Two wings your ministry needs in order to fly (w/ Scott Wilson)Feb 24, 2022
Scott Wilson is a former pastor. He intentionally handed his church off when he was 51 to pursue the next phase of his calling.
Now, he coaches.
(His story is a lot like the CourageToLead / Courageous Pastors story!)
Scott attended the same church for 30 years— 10 with his dad, and then 20 as a leader. In the process, they planted 20+ churches and launched over 600 people into full-time ministry.
This experience created the climate where he began to feel that call to coach. And, it provided a place where he grew a passion for helping others move forward into their calling.
He sees himself, during this season, as a father— to help other pastors, people who are spiritual fathers to others.
Uniquely, he stayed at his church— after handing it off to another pastor. Now, he helps coach the global community.
What does he tell leaders?
What does he most often see as a coaches pastors?
“Pastors don’t need a buddy,” he says. “They need spiritual fathers…”
That is, they need a “Paul” in their life who looks back over their own history and reminds that new leader— like a Timothy— that they have what it takes, that they believe in them and that God believes in them.
He also reminds pastors to keep their top influences engaged.
Many people have diverse ideas— especially in a politically-charged atmosphere. We can achieve a lot by connecting people who might have fallen through the cracks, becoming disjointed over the past season.
That is, in the same way pastors have grown weary over the past season of uncertainty so also have many other leaders. They’ve— in their own space— faced the same challenges we’ve weathered in our own.
Respect and relationship
Scott talks about “two wings” all leaders need in order to move their organization forward: Respect and Relationship.
In the same way an airplane won’t fly without two wings, you can’t “fly” your church or ministry without these two…
If you have the respect wing but no relationship wing, you won’t be able to lead people. They might respect you (for who you are, what you know, where you’ve been, etc.), but they won’t follow you because you lack connection.
This leads many leaders to develop a “buddy syndrome” with the people they’re called to lead. When that happens, they forfeit respect.
Here’s the problem that creates…
If you have the relationship wing but not the respect wing, they’ll connect with you— but they won’t follow.
You need BOTH in order to move the organization— that is, the church or ministry— forward.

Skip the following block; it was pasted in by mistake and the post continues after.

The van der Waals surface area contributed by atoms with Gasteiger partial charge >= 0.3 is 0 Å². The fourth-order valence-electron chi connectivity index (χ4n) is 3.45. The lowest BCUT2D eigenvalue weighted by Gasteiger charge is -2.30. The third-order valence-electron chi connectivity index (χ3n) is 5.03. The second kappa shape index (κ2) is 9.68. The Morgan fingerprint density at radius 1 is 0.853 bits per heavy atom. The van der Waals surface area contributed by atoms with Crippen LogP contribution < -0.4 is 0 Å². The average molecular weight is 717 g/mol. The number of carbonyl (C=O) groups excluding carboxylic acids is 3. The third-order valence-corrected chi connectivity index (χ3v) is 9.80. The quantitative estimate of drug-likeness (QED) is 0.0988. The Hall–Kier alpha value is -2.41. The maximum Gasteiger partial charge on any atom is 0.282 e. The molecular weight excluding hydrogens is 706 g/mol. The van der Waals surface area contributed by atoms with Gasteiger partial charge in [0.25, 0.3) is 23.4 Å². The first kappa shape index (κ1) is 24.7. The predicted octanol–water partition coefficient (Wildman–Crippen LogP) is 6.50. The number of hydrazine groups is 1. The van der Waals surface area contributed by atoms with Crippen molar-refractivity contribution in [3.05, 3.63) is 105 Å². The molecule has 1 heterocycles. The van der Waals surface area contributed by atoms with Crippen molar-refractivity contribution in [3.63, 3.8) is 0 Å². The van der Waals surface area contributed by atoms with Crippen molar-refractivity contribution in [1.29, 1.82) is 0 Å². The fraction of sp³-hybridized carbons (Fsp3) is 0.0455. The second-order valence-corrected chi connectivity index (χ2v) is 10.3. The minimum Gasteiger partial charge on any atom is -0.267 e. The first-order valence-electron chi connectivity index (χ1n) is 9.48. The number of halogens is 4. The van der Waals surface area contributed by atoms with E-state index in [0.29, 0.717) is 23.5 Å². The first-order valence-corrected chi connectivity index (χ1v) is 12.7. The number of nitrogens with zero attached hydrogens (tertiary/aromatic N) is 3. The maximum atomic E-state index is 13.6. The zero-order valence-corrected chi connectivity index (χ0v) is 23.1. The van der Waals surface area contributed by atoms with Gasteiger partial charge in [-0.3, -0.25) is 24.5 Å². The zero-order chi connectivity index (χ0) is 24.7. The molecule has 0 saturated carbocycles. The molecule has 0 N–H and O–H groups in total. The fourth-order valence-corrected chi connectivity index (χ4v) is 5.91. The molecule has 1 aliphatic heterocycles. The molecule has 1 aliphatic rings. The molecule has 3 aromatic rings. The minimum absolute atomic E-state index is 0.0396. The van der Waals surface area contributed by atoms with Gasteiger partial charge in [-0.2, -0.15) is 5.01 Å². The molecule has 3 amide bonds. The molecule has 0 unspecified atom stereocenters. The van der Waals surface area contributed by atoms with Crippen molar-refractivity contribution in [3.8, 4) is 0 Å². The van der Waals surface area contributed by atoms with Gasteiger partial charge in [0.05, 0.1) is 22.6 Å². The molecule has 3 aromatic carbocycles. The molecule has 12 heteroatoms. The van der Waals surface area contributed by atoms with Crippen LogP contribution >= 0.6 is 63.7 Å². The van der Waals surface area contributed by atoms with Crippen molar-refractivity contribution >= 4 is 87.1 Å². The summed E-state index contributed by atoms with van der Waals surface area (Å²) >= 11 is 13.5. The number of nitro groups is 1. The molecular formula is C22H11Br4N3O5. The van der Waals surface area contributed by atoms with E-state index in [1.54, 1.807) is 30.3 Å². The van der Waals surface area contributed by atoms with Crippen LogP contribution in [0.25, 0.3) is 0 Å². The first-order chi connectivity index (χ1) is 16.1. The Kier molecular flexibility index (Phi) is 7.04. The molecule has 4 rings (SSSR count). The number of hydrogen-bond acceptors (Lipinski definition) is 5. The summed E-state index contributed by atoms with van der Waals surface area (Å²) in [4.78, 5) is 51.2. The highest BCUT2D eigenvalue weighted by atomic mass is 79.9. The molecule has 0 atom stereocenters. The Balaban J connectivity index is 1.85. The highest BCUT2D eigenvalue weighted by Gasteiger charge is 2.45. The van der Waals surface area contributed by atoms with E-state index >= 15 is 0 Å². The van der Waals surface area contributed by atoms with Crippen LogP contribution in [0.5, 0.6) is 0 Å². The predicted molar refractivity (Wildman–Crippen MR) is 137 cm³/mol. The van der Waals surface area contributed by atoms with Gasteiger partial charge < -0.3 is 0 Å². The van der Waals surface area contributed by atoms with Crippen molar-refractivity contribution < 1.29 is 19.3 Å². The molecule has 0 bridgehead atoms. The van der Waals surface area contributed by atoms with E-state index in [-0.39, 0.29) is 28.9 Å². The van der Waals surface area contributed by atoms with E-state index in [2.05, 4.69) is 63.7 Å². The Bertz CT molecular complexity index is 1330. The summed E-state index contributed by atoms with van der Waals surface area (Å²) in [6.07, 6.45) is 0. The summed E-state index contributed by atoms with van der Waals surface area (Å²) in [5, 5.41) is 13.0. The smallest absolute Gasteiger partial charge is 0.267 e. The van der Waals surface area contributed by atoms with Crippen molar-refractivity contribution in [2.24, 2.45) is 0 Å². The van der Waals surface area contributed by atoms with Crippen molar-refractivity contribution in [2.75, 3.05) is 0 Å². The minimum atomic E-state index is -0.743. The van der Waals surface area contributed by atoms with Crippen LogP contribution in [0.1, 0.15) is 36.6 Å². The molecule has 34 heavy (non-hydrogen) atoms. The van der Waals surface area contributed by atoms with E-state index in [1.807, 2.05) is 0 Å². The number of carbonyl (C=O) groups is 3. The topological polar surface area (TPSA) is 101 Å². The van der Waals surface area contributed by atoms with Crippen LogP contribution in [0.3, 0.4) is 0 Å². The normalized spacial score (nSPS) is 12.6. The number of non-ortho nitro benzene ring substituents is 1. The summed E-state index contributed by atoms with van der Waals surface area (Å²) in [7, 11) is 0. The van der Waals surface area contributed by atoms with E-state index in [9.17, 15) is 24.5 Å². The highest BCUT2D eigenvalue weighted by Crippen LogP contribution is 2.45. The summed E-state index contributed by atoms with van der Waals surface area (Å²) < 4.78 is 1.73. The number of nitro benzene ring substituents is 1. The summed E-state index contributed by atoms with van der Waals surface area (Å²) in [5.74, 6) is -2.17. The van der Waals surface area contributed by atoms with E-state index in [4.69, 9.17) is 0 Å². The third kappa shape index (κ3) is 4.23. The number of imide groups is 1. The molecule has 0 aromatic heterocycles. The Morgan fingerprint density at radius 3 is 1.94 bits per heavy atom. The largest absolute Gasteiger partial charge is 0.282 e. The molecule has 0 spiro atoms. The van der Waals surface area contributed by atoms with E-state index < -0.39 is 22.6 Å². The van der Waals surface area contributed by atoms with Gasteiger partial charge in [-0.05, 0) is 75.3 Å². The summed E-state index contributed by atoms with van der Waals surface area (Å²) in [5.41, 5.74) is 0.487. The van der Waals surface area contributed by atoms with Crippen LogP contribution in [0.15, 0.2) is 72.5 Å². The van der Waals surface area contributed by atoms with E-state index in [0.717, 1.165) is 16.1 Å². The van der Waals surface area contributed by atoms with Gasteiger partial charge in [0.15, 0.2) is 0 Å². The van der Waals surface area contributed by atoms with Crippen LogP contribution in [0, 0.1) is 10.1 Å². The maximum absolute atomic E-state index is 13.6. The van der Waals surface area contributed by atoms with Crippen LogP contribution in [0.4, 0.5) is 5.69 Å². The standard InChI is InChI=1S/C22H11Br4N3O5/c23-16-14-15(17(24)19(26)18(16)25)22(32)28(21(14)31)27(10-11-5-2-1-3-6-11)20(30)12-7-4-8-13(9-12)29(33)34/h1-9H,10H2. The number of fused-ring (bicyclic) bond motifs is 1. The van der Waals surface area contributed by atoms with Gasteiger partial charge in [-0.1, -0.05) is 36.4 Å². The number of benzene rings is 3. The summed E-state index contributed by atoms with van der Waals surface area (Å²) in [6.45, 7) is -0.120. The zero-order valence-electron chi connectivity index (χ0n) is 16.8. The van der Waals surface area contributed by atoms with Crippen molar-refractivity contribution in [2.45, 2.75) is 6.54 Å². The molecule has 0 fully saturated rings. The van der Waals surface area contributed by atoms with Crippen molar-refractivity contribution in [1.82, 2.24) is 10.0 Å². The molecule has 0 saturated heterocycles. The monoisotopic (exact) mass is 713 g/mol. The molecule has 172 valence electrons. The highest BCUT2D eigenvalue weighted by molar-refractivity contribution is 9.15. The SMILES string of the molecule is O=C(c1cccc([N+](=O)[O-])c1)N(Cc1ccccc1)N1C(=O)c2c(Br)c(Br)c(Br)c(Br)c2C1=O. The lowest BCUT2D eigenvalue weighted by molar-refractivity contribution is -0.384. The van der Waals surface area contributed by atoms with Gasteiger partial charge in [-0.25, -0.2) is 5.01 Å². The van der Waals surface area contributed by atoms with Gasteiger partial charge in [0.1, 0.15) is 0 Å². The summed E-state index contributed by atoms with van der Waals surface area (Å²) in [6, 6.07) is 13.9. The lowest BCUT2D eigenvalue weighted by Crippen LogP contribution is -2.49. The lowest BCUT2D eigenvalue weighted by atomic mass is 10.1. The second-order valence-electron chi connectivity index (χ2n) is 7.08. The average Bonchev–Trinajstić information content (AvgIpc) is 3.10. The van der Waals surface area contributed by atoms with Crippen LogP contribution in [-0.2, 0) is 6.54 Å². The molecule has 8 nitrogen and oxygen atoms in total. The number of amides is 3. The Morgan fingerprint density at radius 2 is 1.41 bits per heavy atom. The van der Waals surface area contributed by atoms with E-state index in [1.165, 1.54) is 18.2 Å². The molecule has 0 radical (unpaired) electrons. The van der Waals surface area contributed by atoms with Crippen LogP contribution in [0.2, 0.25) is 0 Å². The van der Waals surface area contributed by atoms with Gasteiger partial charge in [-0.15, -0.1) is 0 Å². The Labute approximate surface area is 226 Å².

Work on both wings
Thankfully, you can work on either wing, shoring up the weak points.
Respect = build it by…
- Character. Get your heart right. Nurture the inner life. This always overflows to the people around us.
- Competency. Gain the skill to do things well.
Relationship = build it by…
- Time. Sure, we say that “quality time” is better than “quantity.” But the quality moments most often happen amidst the quantity in the most unlikely places.
- Trust. This is a result of consistent follow through— of people knowing us so well, and seeing us interact enough, that our behavior becomes predictable.
The good news is that we can build either of these wings. That is, we can forge forward.
The “bad” news— and this isn’t really bad at all— is that working on either requires time and intentionality. That is, the results don’t come automatically.
Scott observes that a few things have happened post-Covid, issues with which we need to wrestle.
FIrst, we’ve learned that it’s OK if the ministry doesn’t happen in a building that’s leased, mortgaged, or owned by a congregation. We’ve practically discovered what we’ve mentally assented to all along— the church is a people not a place.
Second, we’ve learned that we can’t be mad at people for not coming back. We’ve got to meet them where they are, understanding there are so many layers with each decision people make.
This leads to a third observation…
Third, ministry— and the “call”— isn’t confined to the church building. This makes sense, for if the “church” can’t be contained to the property, why should the very call of the people who comprise that church?
This means, then, that perhaps we need to help people discover their passion— and then propel them towards than— rather than begging them to serve ours.
Grieve and go
His final word for people who are hurting right now?
Jesus said, “Blessed are those who mourn, for they will be comforted” (Matthew 5:4).
To receive comfort almost REQUIRES that we first acknowledge the pain of loss, mourn it… and then receive the promised comfort.
See the post “Every pastor is an interim pastor” = www.courageouspastors.com/blog/interim
Schedule a free strategy session = www.CourageousPastors.com/strategy
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